A judge concluded that a lay leader of a church in Wigan, Greater Manchester, “attempted to gloss over the language problem” in the case of an asylum seeker whose case she was supporting – despite the vicar acknowledg­ing that the migrant’s English was “so very poor that it took weeks to understand why he came to the church in the first place”, according to a 2019 decision.

In another case, a judge said that a vicar in Hartlepool who expressed “genuinely held views” that another Iranian man was a “genuine Christian convert”, had known the man for “only a relatively short period” and had “somewhat limited” interactio­n with him. The judge upheld a decision by Sajid Javid, then home secretary, to reject the man’s “fear of harm” claim, and concluded that he was “neither a credible witness nor a consistent one in respect of his claim to be a genuine Christian convert in the UK”.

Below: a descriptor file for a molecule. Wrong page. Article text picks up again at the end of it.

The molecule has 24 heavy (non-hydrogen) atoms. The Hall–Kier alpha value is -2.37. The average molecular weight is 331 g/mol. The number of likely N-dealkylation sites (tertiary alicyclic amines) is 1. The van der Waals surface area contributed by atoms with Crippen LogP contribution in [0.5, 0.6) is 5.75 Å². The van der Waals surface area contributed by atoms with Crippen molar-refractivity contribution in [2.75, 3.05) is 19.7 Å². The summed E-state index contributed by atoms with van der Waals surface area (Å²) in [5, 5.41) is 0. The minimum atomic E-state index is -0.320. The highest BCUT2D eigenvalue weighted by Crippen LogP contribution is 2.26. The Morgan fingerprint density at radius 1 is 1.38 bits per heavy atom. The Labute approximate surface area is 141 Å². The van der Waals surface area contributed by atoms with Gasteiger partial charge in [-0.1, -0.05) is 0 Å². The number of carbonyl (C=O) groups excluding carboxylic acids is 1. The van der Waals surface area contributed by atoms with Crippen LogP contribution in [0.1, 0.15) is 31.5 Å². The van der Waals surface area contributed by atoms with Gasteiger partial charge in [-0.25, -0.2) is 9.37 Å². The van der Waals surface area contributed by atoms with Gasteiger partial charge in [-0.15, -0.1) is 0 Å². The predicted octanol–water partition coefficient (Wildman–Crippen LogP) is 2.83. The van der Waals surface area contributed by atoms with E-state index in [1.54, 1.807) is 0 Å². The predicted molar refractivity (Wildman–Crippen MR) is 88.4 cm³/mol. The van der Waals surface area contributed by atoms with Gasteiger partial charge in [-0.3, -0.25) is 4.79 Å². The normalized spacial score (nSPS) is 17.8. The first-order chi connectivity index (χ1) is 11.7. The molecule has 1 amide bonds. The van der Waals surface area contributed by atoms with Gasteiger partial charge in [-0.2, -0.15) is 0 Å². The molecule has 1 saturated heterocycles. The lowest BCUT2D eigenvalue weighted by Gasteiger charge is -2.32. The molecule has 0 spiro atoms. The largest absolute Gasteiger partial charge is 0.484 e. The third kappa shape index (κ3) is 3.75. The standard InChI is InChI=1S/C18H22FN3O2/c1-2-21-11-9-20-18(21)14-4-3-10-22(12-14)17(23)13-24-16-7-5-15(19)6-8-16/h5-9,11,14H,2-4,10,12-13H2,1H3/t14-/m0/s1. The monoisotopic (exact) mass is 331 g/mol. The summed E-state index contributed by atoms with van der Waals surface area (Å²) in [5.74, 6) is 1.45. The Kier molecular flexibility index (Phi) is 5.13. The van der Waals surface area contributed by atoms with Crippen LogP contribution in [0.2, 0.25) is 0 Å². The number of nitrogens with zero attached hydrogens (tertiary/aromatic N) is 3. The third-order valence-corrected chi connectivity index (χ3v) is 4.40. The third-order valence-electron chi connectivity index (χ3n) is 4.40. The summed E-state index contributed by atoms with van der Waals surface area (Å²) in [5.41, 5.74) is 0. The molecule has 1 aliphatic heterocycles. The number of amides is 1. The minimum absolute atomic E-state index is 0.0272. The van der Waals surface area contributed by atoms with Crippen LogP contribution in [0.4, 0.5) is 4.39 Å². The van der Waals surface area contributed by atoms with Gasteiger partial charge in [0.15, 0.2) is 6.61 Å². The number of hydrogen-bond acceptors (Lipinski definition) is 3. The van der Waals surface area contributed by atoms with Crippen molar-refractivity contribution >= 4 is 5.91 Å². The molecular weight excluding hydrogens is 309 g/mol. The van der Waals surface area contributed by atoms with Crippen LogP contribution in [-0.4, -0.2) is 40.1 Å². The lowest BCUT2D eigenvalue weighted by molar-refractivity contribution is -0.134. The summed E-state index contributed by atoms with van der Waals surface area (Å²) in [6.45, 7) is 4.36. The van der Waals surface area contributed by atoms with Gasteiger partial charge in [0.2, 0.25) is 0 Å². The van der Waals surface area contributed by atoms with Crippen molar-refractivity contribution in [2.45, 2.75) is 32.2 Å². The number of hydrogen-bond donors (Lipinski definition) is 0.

The Church of England said: “Clergy are expected to uphold the law, just like any other citizen. The highest standards are expected of them in making truthful representa­tions of character and engaging honestly with formal legal processes. “Clearly we can never know 100 per cent, which is why we support the Home Office in their ultimate duty to vet and decide applicatio­ns.”

‘We simply follow the teaching of the Bible which is to care for the stranger’

‘I find this unquestion­ing attitude is likely to have blinded [the vicar]’